A champion of adult education, body positivity and mental health, Jane Dyminski leads the way in inspiring others to achieve their dreams and overcome challenging times.
Currently studying Level 2 Adult Hairdressing at Keighley College, we spoke to her to find out more about her inspirational story of setting up her own wig shop.
What is your experience of being a mature student?
It was really hard to come to college because I’m 45 years old. Previously, I was in dentistry for 30 years so making this career change was a big step for me. The main battle I faced was having no hair; I suffer with alopecia and wear wigs most of the time. Both of these factors acted as real tough barriers for me to overcome, but I’m incredibly glad I did. The young people weren’t as intimidating as I initially anticipated, everyone was so friendly and made me feel very welcome.
What do you enjoy about the course?
I love learning – I was worried that I may be a slow learner due to being out of education for so long, but the tutors are incredibly thorough and knowledgeable, making it easy to learn.
I was surprised how much I enjoyed the social aspect. Being a mature student, the young people often approach me with questions and I’m always delighted to be able to help them.
What inspired you to take this course?
I got alopecia when I was only 24 years old – all my hair fell out and I discovered how challenging it was to find good quality wigs. It had always been a dream of mine to set up my own wig shop, so I made the leap of faith and opened the doors of Big Wigs!
After completing a wig-making course, I learnt how to create my own bespoke wigs for my clients. I have always wanted to attend Trevor Sorbie’s wig cutting course, who set up the charity ‘My New Hair’ for his sister who had cancer. To complete the course, you need to be a Level 2 Hairdresser, so this is where my journey at Keighley College began. The course has really shaped my career path – I’ve discovered how much I love hairdressing and my end goal is to be a hairdresser and wig maker.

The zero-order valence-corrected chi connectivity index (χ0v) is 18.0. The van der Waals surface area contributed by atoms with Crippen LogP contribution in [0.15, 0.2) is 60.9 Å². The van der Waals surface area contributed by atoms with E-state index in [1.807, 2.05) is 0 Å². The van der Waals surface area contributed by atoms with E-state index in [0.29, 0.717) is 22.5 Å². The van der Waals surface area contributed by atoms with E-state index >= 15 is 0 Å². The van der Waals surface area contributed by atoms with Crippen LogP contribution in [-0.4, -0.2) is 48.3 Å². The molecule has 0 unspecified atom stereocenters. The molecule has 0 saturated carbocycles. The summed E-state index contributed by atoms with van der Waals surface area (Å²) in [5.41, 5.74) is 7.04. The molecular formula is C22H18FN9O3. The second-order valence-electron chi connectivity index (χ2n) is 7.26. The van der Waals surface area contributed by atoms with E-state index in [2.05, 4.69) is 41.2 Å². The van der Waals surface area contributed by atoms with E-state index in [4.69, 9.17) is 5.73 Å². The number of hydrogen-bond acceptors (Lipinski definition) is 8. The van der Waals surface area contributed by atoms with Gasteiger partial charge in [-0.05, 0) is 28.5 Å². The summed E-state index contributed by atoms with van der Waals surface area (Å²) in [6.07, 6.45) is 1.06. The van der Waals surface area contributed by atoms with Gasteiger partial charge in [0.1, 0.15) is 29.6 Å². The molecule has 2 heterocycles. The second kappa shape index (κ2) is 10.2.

Is there support for other people experiencing similar challenges?
I run a support group once a month called ‘Friends of Hair’ for anyone experiencing hair loss. Regardless of people’s gender, hair loss can be a devastating confidence knock. The group provides a safe and comfortable environment, where people can discuss their experiences and get support.
How do you promote body positivity?
I use my social media to champion positive body images. Since I set up an Instagram page, I’ve got over 1,000 followers and I’ve also created a blog and website. Many people have found my story and platforms really inspiring – I’ve had messages from Cornwall to America commenting on how I’ve helped transform people’s confidence.
Being different is ok and that’s a message I’m truly passionate about. Social media can often make girls feel as if they’re not good enough, so it is incredibly important for me to show them that it’s good to be unique through posting photos without my hair.
What challenges have you faced?
Attending college as a mature student with no hair was really intimidating. I made sure to change my wig every week so the students got used to seeing different colours and styles. One student told me how nice my hair was – she was so surprised when I told her it was a wig! It was really nice to break the ice and talk openly about my alopecia.
I’m a real advocate of mental health and having alopecia can really affect anxiety levels. It’s important to keep positive and work for something you feel passionate about. It’s great to see so much mental health support within the college.
How does it feel knowing you’ve helped others?
I really like it. I’m trying to spread the word and I really enjoy helping people feel good about themselves. I felt so rubbish for so long at the early stages of alopecia that I wouldn’t want other people to feel like that and I am doing everything I can to empower people.
For more information on Keighley College’s hairdressing courses, click here.